How’s your TSP? Compared to what?

Federal workers are pretty savvy about investing for retirement, says Senior Correspondent Mike Causey. The Thrift Savings Plan now has more than 4.6 million ac...

When it comes to saving/investing for retirement, federal and postal workers, and especially members of the uniformed military, are a pretty sophisticated bunch. As in they know a good thing — their in-house 401k plan — when they see it.

The Thrift Savings Plan now has more than 4.6 million account holders and is worth more than $420 billion.

A survey done for the Federal Retirement Thrift Investment Board says that 87 percent of investors are “satisfied” with the program and 58 percent think it is better than other employer-backed savings plans. That latter group must be reading and watching financial news and seeing what’s happening to retirement plans elsewhere.

A growing number of private sector companies, including some really big names, are eliminating pension plans for current employees. Others have reduced or eliminated matching contributions to employee 401k plans. Some have changed the way matching contributions are made so that employees — instead of getting regular biweekly or monthly matches — get nothing until December. In most cases, workers who retire before the annual lump-sum match is made get nothing.

When the Great Recession hit some firms — small, medium and Fortune 500 — eliminated matching contributions. Others reduced matching contributions and one large company eliminated matching contributions for two years, then restored them, but only on the first $450 employees contributed.

“In some cases, employers justified reducing or eliminating matching contributions based on the bottom line,” a benefits expert said.

The majority of currently retired feds left under the old Civil Service Retirement System. CSRS is a stand-alone defined benefit program. The CSRS annuity is based on the employees’ highest three-year average salary and length of service. Pensions are fully indexed to inflation.

Most current federal workers, those still on active service, are under the “new” (circa 1980s) Federal Employees Retirement System. FERS offers a reduced civil service benefit. But employees are covered by Social Security and they get a match of up to five percent (from the government) to their TSP account.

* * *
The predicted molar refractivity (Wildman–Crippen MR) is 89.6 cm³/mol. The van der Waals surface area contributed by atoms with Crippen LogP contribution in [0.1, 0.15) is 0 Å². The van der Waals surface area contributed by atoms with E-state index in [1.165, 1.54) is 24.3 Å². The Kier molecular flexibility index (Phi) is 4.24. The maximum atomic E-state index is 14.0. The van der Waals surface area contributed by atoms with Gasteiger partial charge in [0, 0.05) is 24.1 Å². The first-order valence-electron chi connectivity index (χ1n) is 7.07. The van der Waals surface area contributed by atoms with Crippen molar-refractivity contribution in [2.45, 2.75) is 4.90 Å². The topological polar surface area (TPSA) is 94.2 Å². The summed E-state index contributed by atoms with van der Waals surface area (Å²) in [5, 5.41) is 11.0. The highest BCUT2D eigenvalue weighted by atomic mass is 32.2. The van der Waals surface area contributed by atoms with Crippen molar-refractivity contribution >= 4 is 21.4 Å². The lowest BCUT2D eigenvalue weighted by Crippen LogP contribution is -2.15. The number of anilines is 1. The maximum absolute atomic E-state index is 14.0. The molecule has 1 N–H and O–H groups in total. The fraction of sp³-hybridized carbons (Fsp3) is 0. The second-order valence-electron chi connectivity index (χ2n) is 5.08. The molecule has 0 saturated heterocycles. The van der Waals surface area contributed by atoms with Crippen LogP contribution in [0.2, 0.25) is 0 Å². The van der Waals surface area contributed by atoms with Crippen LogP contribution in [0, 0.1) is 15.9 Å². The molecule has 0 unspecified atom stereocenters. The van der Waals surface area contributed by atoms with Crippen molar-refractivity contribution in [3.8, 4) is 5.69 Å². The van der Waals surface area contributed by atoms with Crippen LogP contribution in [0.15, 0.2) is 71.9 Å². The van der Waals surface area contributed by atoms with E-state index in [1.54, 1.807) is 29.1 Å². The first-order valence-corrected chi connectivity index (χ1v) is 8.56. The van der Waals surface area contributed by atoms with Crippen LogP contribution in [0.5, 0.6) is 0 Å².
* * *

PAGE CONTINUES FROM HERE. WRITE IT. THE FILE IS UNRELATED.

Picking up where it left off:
The number of TSP participants with $1 million-plus accounts keeps growing. Some of that is from high-level appointees (and federal judges) transferring outside money into the TSP when they joined government. But a growing number of million-dollar account holders did it the old way. They invested (in stock funds) and rode out the markets lows and highs, continuing to buy when others fled to the safety of the G-fund.

“Some friends said I didn’t know what I was doing. I stayed with the C, S and I stock funds even when the market went into that long nosedive,” one millionaire said. “I kept buying when share prices had less value. All of a sudden, my statements started looking very good. I’m living proof for the stay-the-course school of investing. Obviously, it helps to have a good course.”


By Michael O’Connell

The English name for the fifth day of the week in the Judeo-Christian calendar — Thursday — derives from the Old English word “Þūnresdæg” and the Middle English word “Thuresday“, which means “Thor’s day” after the Norse god.

Source: Wikipedia.


TSP funds dip into the negative in September
After rebounding in August, nearly all of the federal Thrift Savings Fund accounts posted negative numbers at the end of September. All but one of the Thrift Savings Plan domestic funds posted negative numbers, according to the Federal Retirement Thrift Investment Board. Despite this one- month dip, year-to-date percentages remain positive.

Secret Service chief resigns amid security lapses
Secret Service Director Julia Pierson has resigned amid security lapses at the White House. Homeland Security Secretary Jeh Johnson said Wednesday that Pierson offered her resignation, and he accepted it.

Copyright © 2024 Federal News Network. All rights reserved. This website is not intended for users located within the European Economic Area.